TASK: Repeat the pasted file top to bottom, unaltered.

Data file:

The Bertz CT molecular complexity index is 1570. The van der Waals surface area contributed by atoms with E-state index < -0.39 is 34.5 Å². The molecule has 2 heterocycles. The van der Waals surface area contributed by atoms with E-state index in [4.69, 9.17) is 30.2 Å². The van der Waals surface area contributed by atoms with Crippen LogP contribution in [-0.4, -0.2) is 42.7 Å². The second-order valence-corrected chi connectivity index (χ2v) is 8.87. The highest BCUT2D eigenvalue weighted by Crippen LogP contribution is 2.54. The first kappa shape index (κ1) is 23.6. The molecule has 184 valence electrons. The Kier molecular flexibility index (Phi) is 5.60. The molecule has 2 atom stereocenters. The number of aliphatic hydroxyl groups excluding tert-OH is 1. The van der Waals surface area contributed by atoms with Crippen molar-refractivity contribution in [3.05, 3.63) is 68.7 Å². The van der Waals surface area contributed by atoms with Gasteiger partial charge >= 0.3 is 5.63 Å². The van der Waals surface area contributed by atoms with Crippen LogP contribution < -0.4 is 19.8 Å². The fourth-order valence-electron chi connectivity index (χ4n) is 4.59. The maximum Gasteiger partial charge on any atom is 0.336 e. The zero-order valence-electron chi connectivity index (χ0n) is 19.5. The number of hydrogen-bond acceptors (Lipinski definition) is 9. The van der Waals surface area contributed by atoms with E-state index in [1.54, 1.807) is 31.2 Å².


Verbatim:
The Bertz CT molecular complexity index is 1570. The van der Waals surface area contributed by atoms with E-state index < -0.39 is 34.5 Å². The molecule has 2 heterocycles. The van der Waals surface area contributed by atoms with E-state index in [4.69, 9.17) is 30.2 Å². The van der Waals surface area contributed by atoms with Crippen LogP contribution in [-0.4, -0.2) is 42.7 Å². The second-order valence-corrected chi connectivity index (χ2v) is 8.87. The highest BCUT2D eigenvalue weighted by Crippen LogP contribution is 2.54. The first kappa shape index (κ1) is 23.6. The molecule has 184 valence electrons. The Kier molecular flexibility index (Phi) is 5.60. The molecule has 2 atom stereocenters. The number of aliphatic hydroxyl groups excluding tert-OH is 1. The van der Waals surface area contributed by atoms with Crippen molar-refractivity contribution in [3.05, 3.63) is 68.7 Å². The van der Waals surface area contributed by atoms with Gasteiger partial charge >= 0.3 is 5.63 Å². The van der Waals surface area contributed by atoms with Crippen LogP contribution < -0.4 is 19.8 Å². The fourth-order valence-electron chi connectivity index (χ4n) is 4.59. The maximum Gasteiger partial charge on any atom is 0.336 e. The zero-order valence-electron chi connectivity index (χ0n) is 19.5. The number of hydrogen-bond acceptors (Lipinski definition) is 9. The van der Waals surface area contributed by atoms with E-state index in [1.54, 1.807) is 31.2 Å².